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Niche (competition) theory

It was demonstrated in a general way that the parameter range allowing a coalition of species to coexist shrinks, and disappears, with similarity of the species. Therefore, biological diversity is based on dissimilarity (Meszéna et al., Theor. Pop. Biol., 2006). The analysis specifies the sense the populations must differ, which provides an unequivocal way to define ecological niche. We demonstrated by functional analytic tools, that any model allowing a continuum of species to coexist must be structurally unstable (Gyllenberg & Meszéna, J. Math. Biol., 2005). In further publication we extended the theory for structured population, spatial heterogeneity and temporal fluctuations. The concept was applied to several different ecological situations. These results – because of their generality – provide unequivocal answers for basic questions of ecology, which were controversial for decades. They contributed to the concept of our new book Theory-Based Ecology.

Related papers:

  1. Mizera, F. & G. Meszéna:Spatial niche packing, character displacement and adaptive
    speciation along an environmental gradient.Evolutionary Ecology Research 5: 363-382 (2003)
  2. Gyllenberg, M. & G. Meszéna: On the impossibility of coexistence of infinitely many strategies. Journal of Mathematical Biology 50: 133-160 (2005)
  3. G. Meszéna, M. Gyllenberg, L. Pásztor & J. A. J. Metz: Competitive exclsion and limiting similarity: a unified theory. Theoretical Population Biology 69(1): 68-87 (2006)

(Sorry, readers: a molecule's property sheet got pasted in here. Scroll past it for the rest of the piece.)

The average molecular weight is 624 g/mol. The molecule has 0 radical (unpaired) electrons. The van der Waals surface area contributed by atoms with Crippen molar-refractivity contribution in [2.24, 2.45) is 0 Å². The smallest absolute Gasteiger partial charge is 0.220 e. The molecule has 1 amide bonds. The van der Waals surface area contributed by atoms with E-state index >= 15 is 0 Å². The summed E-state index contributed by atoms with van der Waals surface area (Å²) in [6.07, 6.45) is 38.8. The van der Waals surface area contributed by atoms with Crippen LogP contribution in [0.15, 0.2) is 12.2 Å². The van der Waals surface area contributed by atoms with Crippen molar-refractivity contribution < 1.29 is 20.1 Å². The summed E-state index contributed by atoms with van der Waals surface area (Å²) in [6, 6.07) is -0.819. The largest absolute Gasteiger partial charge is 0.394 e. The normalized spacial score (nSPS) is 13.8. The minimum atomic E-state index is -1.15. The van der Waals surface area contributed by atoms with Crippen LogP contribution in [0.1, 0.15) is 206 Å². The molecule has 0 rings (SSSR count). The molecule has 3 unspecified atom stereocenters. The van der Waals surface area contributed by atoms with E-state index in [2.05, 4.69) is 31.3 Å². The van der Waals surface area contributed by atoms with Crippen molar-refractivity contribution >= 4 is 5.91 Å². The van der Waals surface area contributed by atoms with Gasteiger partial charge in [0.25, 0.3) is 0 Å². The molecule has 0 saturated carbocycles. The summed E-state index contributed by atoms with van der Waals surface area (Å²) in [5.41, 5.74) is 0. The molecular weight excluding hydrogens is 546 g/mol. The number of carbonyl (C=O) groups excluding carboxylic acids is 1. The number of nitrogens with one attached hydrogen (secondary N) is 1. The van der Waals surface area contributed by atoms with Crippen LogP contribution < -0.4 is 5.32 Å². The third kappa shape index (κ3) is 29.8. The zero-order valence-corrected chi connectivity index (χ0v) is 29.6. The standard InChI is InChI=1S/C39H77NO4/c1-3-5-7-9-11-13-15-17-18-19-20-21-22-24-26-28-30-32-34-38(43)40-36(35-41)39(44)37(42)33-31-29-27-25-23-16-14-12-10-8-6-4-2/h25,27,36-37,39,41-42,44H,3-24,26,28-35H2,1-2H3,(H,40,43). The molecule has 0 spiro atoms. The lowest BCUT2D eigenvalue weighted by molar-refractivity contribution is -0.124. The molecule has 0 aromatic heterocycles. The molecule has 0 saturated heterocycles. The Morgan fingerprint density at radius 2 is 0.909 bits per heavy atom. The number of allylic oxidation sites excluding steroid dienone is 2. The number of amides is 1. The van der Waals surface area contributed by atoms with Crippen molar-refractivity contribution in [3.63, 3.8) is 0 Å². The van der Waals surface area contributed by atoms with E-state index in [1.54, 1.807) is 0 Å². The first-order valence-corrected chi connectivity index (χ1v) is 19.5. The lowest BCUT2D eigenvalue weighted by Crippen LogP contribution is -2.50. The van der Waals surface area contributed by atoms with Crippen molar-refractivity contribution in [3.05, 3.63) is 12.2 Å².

4. P. Szabó & G. Meszéna: Limiting similarity revisited. Oikos 112(3): 612-619 (2006)
  5. P. Szabó & G. Meszéna: Spatial ecological hierachies: Coexistence on heterogeneous landscapes via scale niche diversification. Ecosystems 9: 1009-1016 (2006)
  6. P. Szabó & G. Meszéna: Multi-scale regulated plant community dynamics: mechanisms and implications. Oikos 116: 233-240 (2007)
  7. A. Szilágyi & G. Meszéna: Two-patch model of spatial niche segregation. Evolutionary Ecology 23: 187-205 (2009)
  8. A. Szilágyi & G. Meszéna: Limiting similarity and niche theory for structured populations. Journal of Theoretical Biology 258: 27-37 (2009)
  9. G. Barabás & G. Meszéna: When the exception becomes the rule: the disappearance of limiting similarity in the Lotka-Volterra model. Journal of Theoretical Biology 258: 89-94
  10. K. Parvinen & G. Meszéna: Disturbance-generated niche-segregation in a structured metapopulation model. Evolutionary Ecology Research 11: 651-666 (2009)
  11. A. Szilágyi & G. Meszéna: Coexistence in a fluctuating environment by the effect of relative nonlinearity: a minimal model. Journal of Theoretical Biology 267: 502-512 (2010)
  12. G. Meszéna & A. Hendry: Introduction to Niche Theory and Speciation. Evolutionary Ecology Research 14(4): 361-363 (2012)
  13. G. Barabás, S. Pigolotti, M. Gyllenberg, U. Dieckmann & G. Meszéna: Continuous coexistence or discrete species? A new review of an old question. Evolutionary Ecology Research 14: 523-554 (2012)
  14. G. Barabás, R. D’Andrea, G. Meszéna & A. Ostling: Emergent neutrality or hidden niches? Oikos 122(11):1565-1572 (2013)
  15. G. Barabás, L. Pásztor, G. Meszéna & A. Ostling: Sensitivity analysis of coexistence in ecological communities: theory and application. Ecology Letters 17(12): 1479-1494 (2014)
  16. G. Barabás, G. Meszéna & A. Ostling: Fixed point sensitivity analysis of interacting structured populations. Theoretical Population Biology 92: 97-106 (2014)

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